There are two kinds of kids says Oregon mom and blogger Julia Siviglia. The ones who are a bad influence on your kids and the ones for whom your kid is the bad influence.
Writing about the kid who’s taught her son to turn regular erasers into toy guns and the dislike for pink he’s developed thanks to his friends, Siviglia put out into the blogosphere what I’ve been worrying about since my daughter started nursery school. Just how much say do I have over her friends?
It’s not that there’s really much to worry about. I don’t think she’ll be learning to smoke a joint over a table of blue sand or picking up tips on how to break curfew during circle time. My biggest fear could even have me labeled a bit of a snob, but I’m willing to swallow that pill for the sake of my child. There are kids who are downright strange. Kids who scare me a bit, for reasons I can’t exactly put my finger on. And I confess I change the subject when they come up in conversation in our house. What about “so and so,” I’ll ask, subtly guiding the conversation toward her cousin, who is also in the class. I’m not looking for my child to hang out with the “popular” kids or encouraging her to form a nursery school clique. I don’t tell her who to spend time with or warn her against making friends with anyone in particular. I’m just wary already of the kids with a bit of an edge, the kids I can see being the troublemakers down the road.
It’s not always the other kids I worry about. Siviglia’s right: peer pressure is out there. And my daughter can put the pressure on with the best of them. We’re still trying to balance the bossiness in our only child without breaking her of self confidence. And we’re watching other kids closely to see what’s “normal 3-year-old” and what peccadilloes are simply part of her personality. In cases where she’s the agressor and her playmate is taking it on the nose, I am quick to step in. Which is why, for now, I prefer to see her paired with kids who are her emotional equals (for lack of a better word), kids who won’t take her guff. I don’t want her to get too big for her britches. I don’t want her to be the bossy kid who the other kids avoid.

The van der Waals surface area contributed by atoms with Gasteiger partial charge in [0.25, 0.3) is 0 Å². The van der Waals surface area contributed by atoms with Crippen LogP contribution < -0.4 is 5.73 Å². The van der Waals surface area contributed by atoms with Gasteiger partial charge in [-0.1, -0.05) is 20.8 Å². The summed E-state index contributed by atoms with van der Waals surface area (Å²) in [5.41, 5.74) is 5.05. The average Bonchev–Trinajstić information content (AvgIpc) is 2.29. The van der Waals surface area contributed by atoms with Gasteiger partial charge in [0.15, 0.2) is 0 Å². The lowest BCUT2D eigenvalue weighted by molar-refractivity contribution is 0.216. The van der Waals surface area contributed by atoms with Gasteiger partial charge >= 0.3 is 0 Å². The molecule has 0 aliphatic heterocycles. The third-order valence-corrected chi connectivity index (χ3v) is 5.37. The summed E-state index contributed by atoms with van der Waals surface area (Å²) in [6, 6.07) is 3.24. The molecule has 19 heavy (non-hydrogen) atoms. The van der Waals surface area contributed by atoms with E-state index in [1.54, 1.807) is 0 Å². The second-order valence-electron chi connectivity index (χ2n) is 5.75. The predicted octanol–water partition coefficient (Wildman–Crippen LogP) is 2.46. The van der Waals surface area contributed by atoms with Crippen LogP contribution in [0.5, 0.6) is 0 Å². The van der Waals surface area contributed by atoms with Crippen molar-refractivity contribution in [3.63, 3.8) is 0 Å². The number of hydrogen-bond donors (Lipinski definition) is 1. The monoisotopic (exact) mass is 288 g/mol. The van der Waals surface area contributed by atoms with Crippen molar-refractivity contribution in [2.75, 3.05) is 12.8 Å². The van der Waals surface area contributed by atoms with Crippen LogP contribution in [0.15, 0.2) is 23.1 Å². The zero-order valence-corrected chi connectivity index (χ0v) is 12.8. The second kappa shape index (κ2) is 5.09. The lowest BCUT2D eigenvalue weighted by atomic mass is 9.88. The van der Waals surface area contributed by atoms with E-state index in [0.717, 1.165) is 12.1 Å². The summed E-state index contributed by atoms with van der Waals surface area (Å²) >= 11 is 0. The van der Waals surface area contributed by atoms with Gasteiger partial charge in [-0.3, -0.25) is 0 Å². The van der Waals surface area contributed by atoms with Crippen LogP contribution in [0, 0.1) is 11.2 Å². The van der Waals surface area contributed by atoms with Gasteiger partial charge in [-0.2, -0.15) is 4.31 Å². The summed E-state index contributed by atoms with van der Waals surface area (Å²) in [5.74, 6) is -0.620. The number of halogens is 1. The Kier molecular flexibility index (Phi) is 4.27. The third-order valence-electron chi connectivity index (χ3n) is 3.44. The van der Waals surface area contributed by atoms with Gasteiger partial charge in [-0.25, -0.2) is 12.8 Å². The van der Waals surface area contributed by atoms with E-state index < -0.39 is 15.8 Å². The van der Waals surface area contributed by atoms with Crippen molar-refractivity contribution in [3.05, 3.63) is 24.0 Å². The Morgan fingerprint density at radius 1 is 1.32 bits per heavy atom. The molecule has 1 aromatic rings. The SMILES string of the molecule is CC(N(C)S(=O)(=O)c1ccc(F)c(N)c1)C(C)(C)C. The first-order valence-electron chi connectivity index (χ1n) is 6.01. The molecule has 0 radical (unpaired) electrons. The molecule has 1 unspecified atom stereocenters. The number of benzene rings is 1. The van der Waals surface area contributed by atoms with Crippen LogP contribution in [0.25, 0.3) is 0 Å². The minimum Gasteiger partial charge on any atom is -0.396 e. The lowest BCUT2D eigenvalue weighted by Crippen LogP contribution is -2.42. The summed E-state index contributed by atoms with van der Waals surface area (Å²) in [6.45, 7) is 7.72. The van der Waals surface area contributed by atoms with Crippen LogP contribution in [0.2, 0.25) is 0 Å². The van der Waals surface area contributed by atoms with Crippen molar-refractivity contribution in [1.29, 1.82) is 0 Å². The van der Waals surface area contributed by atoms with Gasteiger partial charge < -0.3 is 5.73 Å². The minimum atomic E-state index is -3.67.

I’ve found the best answer is simply avoidance. I avoid discussing the “strange” kids as much as I avoid negotiating between two arguing toddlers (unless, of course, it gets physical). And I avoid putting my daughter in situations with kids I don’t approve of – as much as is humanly possible. Am I picking my daughter’s friends? Sort of. But isn’t that what playdating is all about?